A short while ago, I wrote about the Kinivo Bluetooth Car Kit; well, they’ve sent me one to review, and I like it so much that I will be ordering at least two more. Why? Because now my non-Bluetooth equipped SUV is now able to stream music and take hands-free calls. This solution is not perfect, but it’s pretty awesome.
The Kinivo is a gadget that plugs into your car stereo’s auxiliary port and connects to your phone via Bluetooth. Once it’s set up, you can stream music from your phone or tablet through your car’s speakers, and you can control the volume with your car stereo’s knob or the volume paddles on your car’s steering wheel. That’s pretty cool on its own, but the smooth way that the Kinivo Bluetooth Car Kit handles phone calls is the best reason to own one.
Included in the box are the DC charger, the Kinivo Bluetooth “button”, a3.5mm female to male audio extension cable, two adhesive disks, and a user manual (not shown).
The Bluetooth “button” (I’m putting that in quotation marks because it is not the proper name for it) is the heart of the Kinivo Bluetooth Car Kit. It measures about 1.6″ across, and it is about 0.6″ thick. The center is a multifunction button, and there are buttons on the top side for selecting the next song or the previous song. There is also a microphone on the bottom edge of the button.
The Kinivo uses Bluetooth Multipoint, so you can connect up to four devices to it, with two devices simultaneously connected. It works with Siri, so you can tell Siri what you want, and she can perform the commands on your iOS device. The first thing you have to do to get started is pick button’s installation place. I went a little bit higher than I should have, because I wasn’t considering the differences in my automatic column shift when in Park and Drive; oops. Since there are two adhesive disks included, I may eventually move the Kinivo button a tad bit lower, but for now I’m okay with it.
My auxiliary port is on the right side of the stereo, so I used my right side power point and tucked the wires in under the console. The setup is obviously not factory, but it doesn’t look too homebrew.
Pairing the Kinivo Bluetooth Car Kit to my phone was a matter of plugging in the kit, which sent into an initial pairing mode. If you miss that pairing window or if you want to pair a second device, you just press that center multi-function button for 8 seconds (or until the lights begin to flash red and blue).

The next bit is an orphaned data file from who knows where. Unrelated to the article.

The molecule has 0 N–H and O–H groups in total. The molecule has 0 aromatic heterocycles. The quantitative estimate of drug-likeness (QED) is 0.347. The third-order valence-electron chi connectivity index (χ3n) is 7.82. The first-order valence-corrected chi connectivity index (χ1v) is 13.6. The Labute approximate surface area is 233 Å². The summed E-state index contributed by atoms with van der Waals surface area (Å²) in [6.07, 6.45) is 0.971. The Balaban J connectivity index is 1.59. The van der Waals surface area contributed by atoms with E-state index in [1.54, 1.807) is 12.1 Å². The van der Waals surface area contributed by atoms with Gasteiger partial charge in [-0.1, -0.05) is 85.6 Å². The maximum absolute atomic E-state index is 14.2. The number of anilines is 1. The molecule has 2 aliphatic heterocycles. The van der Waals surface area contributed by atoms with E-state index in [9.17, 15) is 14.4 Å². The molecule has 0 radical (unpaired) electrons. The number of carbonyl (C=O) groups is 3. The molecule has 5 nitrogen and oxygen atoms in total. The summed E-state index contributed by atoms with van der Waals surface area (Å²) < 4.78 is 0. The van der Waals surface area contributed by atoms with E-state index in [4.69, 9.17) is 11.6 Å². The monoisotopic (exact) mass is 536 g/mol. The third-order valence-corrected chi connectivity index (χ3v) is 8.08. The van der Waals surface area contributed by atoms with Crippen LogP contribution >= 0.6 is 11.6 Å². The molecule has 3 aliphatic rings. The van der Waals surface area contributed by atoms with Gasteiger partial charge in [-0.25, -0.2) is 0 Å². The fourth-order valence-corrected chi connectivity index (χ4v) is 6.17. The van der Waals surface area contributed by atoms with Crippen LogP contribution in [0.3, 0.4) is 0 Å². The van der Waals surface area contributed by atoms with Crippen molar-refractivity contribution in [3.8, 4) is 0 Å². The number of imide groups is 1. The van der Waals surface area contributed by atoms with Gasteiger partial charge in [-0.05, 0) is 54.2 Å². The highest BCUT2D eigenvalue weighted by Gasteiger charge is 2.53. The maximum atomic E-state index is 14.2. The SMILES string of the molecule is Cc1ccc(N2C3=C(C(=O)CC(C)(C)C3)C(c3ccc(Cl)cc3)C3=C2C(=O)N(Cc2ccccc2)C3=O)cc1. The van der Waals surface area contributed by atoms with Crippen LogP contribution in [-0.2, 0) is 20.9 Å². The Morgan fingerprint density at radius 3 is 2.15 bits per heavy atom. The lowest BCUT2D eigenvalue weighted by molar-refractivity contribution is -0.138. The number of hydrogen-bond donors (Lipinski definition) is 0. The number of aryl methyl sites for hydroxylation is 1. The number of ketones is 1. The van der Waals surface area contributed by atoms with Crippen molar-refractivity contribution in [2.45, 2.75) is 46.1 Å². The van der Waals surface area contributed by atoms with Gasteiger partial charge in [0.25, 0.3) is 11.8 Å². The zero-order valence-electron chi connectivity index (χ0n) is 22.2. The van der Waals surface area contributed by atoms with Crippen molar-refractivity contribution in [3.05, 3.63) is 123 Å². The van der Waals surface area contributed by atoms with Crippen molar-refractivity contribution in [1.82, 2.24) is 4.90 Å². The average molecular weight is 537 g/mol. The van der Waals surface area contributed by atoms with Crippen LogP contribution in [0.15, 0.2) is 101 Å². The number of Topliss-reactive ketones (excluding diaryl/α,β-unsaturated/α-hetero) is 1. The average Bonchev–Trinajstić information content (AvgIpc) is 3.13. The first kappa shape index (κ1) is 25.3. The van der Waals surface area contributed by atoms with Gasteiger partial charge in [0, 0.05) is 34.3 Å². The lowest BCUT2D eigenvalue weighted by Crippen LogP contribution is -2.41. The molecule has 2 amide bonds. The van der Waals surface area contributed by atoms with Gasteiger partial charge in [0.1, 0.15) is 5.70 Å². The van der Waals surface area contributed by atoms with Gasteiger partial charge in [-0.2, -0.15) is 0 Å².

Once your phone is paired, you can check audio profiles from inside your BT manager.
Once the kit and your phone have paired, as long as the auxiliary cable is plugged into your car stereo, when you when you receive calls you’ll be able to answer them handsfree. If music is playing, it will silence the moment your phone starts ringing, and it will turn back on once the call is over. Calls made through the Kinivo BTC455 are surprisingly clear for both sender and receiver; other than anyone else in your car being privy to your conversation, this is so much better than holding the phone to your ear while you are trying to drive!
Music streaming through the Kinivo also sounds great; I noticed that there didn’t seem to be nearly as much engine noise as there is when I connect my phone directly to the auxiliary line, but the Kinivo’s manual mentions that if you do still hear it, you should use a 3.5mm ground loop isolator. There is a chance that your music will sound choppy during the first 30 seconds that it is powered on; this is because of the Multipoint feature which searches for paired devices during the first 30 seconds. After it has completed those 30 seconds of searching, audio will be just fine.
Which brings me to the only real con I can find: at least on my car stereo, when something is plugged into the auxiliary port, you no longer have the option of listening to satellite radio or terrestrial radio without exiting auxiliary mode. That makes sense, right? What this means is that as long as I am content listening to streaming music (in areas with 4G) or playlists on my Z2 (everywhere else), I’m set. But if I exit auxiliary to listen to Howard Stern, for instance, I will no longer have hands-free calling as an option. So far this hasn’t been an issue, because I’ve been content to listen to my music through BT streaming. Eventually. I’ll want to listen to something else, and when that happens I’ll deal with the loss of my hands-free phone, then.
The Kinivo Bluetooth Car Kit (BTC455) is available for $44.99 through Amazon [affiliate link] and Kinivo.
Source: Manufacturer supplied review sample
What I Like: Plug it in to your auxiliary port, connect it to your phone via Bluetooth, and just like that you’ve added hands-free calling and streaming music; easy to set up; easy to operate; doesn’t look too homebrew once installed
What Needs Improvement: You won’t have BT functions if you leave auxiliary mode, i.e. when you are listening to satellite or terrestrial radio